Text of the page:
According to Beth R. Jarvis, horticulturist with the University of Minnesota, planting shrubs in heavy clay soil is a backbreaking task. Clay soil is heavy to dig and hard for roots to penetrate. It does not drain quickly, holds water and may drown shrub roots. Jarvis says success depends on using plants tolerant of clay soils.
Choose clay-tolerant barberry for a dense, upright plant requiring little care. Horticulturist Christopher Starbuck, University of Missouri, recommends barberry for its rugged ability to thrive in almost any soil. From dwarf red-leaf varieties to 8-foot aromatic bushes, the barberry shrubs have thorny twigs for protective hedges and fruit more heavily in poor soil. These shrubs have semi-evergreen foliage lasting into winter. These plants offer ornamental foliage and fruit.
Select honeysuckle plants, woody plants with both bushy growth and vine-climbing cultivars. According to the University of Missouri, honeysuckle plants are useful as shrub borders and screening plants. These plants grow easily in clay and quickly fill a fence, trellis or hedge. Honeysuckle offers fragrant spring flowers for pollinators such as bees and hummingbirds. These plants produce colorful berries in summer and autumn that provide food for birds. Honeysuckle is low care, though it may require pruning in temperate climates.
Lilac is one of the best-known flowering shrubs. With hundreds of varieties and flower colors ranging from white through purple, the fragrant lilacs flower in late spring and thrive in clay soil. Horticulturist Starbuck advises that lilacs need proper and sometimes heavy pruning to maintain their shape and encourage flower production. Once a lilac is established, Starbuck recommends cutting back 1/3 of the shrub each year. The clay-loving lilac can grow over 8 feet tall.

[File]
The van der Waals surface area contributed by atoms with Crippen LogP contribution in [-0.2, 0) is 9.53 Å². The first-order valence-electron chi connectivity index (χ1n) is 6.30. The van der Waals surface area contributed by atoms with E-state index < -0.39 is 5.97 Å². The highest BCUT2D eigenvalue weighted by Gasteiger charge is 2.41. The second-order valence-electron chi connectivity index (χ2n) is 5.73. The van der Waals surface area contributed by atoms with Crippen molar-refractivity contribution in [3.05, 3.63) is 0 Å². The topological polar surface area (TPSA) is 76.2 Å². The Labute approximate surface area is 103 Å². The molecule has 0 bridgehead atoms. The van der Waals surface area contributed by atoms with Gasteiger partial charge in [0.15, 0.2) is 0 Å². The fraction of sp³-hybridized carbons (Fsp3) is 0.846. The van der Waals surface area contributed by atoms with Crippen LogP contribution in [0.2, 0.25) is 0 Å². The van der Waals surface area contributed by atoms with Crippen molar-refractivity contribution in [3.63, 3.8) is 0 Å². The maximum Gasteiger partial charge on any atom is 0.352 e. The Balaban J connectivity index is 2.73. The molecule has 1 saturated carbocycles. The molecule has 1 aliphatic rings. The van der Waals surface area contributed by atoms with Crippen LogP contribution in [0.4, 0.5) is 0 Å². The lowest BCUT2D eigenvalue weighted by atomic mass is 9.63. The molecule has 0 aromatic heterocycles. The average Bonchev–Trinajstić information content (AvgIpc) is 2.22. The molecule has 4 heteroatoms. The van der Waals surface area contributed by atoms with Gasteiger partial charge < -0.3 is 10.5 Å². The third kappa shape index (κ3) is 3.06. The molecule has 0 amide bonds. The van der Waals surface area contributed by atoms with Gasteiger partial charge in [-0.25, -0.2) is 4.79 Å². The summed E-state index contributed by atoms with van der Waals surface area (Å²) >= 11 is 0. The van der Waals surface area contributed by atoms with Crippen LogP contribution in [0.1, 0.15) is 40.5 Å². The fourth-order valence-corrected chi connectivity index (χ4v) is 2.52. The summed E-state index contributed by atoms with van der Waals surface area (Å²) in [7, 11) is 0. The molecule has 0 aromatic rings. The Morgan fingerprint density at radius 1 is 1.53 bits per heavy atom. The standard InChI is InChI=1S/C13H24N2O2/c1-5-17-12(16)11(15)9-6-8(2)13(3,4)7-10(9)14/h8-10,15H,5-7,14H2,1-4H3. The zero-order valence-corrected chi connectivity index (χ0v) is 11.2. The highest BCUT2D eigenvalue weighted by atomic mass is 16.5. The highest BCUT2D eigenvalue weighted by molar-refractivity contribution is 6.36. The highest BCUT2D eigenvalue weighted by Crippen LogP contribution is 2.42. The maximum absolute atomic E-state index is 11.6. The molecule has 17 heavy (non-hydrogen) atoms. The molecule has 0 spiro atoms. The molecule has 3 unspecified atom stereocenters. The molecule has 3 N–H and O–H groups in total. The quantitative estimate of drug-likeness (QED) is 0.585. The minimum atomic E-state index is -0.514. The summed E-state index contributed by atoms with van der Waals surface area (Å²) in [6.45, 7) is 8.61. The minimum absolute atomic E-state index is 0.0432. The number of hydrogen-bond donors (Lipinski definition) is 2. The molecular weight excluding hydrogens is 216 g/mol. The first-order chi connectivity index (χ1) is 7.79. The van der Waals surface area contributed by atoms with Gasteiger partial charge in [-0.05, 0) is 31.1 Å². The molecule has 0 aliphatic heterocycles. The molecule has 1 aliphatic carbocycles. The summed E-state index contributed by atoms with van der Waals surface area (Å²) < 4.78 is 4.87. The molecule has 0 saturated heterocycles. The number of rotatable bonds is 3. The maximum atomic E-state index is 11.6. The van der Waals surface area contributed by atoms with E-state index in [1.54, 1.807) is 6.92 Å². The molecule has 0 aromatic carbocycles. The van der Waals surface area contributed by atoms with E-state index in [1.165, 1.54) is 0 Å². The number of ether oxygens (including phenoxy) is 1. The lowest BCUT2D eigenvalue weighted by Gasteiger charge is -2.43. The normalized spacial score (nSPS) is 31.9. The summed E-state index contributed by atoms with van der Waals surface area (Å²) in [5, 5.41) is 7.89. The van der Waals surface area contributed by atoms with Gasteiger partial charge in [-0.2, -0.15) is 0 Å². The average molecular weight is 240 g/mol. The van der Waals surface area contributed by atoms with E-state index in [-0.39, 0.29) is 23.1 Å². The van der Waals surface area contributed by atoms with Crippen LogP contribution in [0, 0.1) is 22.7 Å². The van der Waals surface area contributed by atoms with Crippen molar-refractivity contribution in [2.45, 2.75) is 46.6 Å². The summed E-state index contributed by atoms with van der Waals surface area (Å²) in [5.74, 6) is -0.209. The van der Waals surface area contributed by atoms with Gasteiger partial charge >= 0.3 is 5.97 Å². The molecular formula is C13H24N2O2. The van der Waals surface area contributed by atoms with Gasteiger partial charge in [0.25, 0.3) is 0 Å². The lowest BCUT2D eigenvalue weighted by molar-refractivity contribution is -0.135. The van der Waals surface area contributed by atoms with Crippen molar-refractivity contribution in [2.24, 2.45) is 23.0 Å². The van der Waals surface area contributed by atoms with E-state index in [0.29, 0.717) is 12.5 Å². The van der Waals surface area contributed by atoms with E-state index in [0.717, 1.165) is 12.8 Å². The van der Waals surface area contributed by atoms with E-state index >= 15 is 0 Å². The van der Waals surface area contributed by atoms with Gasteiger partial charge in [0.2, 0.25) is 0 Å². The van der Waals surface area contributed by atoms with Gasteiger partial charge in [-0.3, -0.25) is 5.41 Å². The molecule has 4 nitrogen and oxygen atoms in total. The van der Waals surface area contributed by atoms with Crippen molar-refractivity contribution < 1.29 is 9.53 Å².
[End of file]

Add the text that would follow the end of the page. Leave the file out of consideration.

Other shrubs are especially well-suited to clay soil. The University of Minnesota reports dogwood shrubs and forsythia meet these requirements. Forsythia are fast-growing shrubs that grow from cuttings stuck in moist clay soil. Their profuse yellow flowers bloom early in spring. Other shrubs such as chokeberry, winterberry and privet are grown for their attractive hedge-like foliage and are noted for their colorful berries. These berries are important bird-food sources in some regions. Easy-growing spirea shrubs grow 3 to 5 feet high and form mound-shaped shrubs. They grow in any soil and do especially well in clay and cobble clay, a rock-strewn clay soil. Many other shrubs will tolerate clay soil if their root crowns are slightly raised above the soil level and they are drip-irrigated to limit moisture in the water-retentive clay.